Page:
Today, the beloved YA author, free speech advocate, kick-ass feminist, and all around amazing human being, Judy Blume turned 80. Blume has sold more than 80 million books worldwide, written over twenty best selling novels, and essentially created the space between children’s and adult literature (YA was not a category that was around when she began her career in the late 70s).
Despite her long successful career and critical acclaim, she is one of the most frequently challenged authors in the world. Her books face potential censorship every year in classrooms and libraries for everything from profanity to masturbation. Blume told The Guardian back in 2014,
Deenie, Forever …, every year, somewhere, they’re challenged. When I started, in the 70s, it was a good time for children’s book writers. Children’s reading was much freer than in the 80s, when censorship started; when we elected Ronald Reagan and the conservatives decided that they would decide not just what their children would read but what all children would read, it went crazy. My feeling in the beginning, was wait, this is America: we don’t have censorship, we have, you know, freedom to read, freedom to write, freedom of the press, we don’t do this, we don’t ban books. But then they did.
Blume sees that censorship has no party affiliation, finding fault on both sides of the aisle in America today. While writing an op-ed for the New York Times in 1999, she called out the “politically correct” for the uproar in Brooklyn over a teacher reading a critically acclaimed children’s book, Nappy Hair, to a group of students, the parents missing it’s message of love and acceptance that has made it so popular.
When Blume spoke of the censorship of her own work, she noted, “most of the time they hadn’t even read the book. Even if they had, they only read what I would call the ‘good stuff’.” Effectively pulling salacious quotes out of context to create a self-fulfilling prophecy of moral outrage. Blume writes extensively on her website about her thoughts on why,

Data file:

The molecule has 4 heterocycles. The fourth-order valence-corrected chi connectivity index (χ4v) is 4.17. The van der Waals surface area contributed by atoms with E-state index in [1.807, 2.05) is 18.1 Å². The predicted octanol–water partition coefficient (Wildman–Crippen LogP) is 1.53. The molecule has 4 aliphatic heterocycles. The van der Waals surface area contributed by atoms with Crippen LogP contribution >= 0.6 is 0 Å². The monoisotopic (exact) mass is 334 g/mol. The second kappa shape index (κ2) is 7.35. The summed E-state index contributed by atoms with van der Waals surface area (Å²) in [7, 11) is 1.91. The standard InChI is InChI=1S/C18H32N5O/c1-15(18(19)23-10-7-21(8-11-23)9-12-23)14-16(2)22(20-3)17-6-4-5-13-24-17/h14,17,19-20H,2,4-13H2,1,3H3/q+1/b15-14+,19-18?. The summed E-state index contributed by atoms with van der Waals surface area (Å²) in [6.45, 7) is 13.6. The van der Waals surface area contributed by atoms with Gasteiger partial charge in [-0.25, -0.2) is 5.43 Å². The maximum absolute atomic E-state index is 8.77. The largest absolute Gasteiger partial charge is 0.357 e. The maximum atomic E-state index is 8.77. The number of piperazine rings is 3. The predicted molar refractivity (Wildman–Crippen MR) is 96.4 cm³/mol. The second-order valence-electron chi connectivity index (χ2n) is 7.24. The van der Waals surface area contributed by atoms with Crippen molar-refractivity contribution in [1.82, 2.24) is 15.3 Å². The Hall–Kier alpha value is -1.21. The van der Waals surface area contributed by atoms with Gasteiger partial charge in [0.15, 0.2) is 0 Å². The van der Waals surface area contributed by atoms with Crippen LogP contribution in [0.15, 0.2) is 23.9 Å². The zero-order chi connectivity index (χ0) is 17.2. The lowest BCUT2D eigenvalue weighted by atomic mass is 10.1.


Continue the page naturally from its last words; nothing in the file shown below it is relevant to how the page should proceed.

I believe that censorship grows out of fear, and because fear is contagious, some parents are easily swayed. Book banning satisfies their need to feel in control of their children’s lives. This fear is often disguised as moral outrage. They want to believe that if their children don’t read about it, their children won’t know about it. And if they don’t know about it, it won’t happen.
So Blume fought fear and became a vocal advocate of National Coalition Against Censorship, regularly speaking out for childrens’ First Amendment rights and the importance of their freedom to read. She found a friend and ally in Leanne Katz, the first executive director of NCAC who served for over twenty years. In 1999, Blume edited a collection of original short stories by some of YA’s most frequently banned authors, Places I Never Meant to Be: Stories by Censored Writers, the royalties benefiting the NCAC. The introduction to the book is a available to read on Blume’s website, and is a compelling history of how she came to be an anti-censorship advocate.
It is a small shame that after so many years of brilliant writing and nuanced public speaking, her work as an advocate for free speech isn’t over. Still, it is hard to imagine better company in the fight for the First Amendment than a woman like Judy Blume.
Happy Birthday, Judy Blume.
Thank you for everything you’ve done and continue to do!
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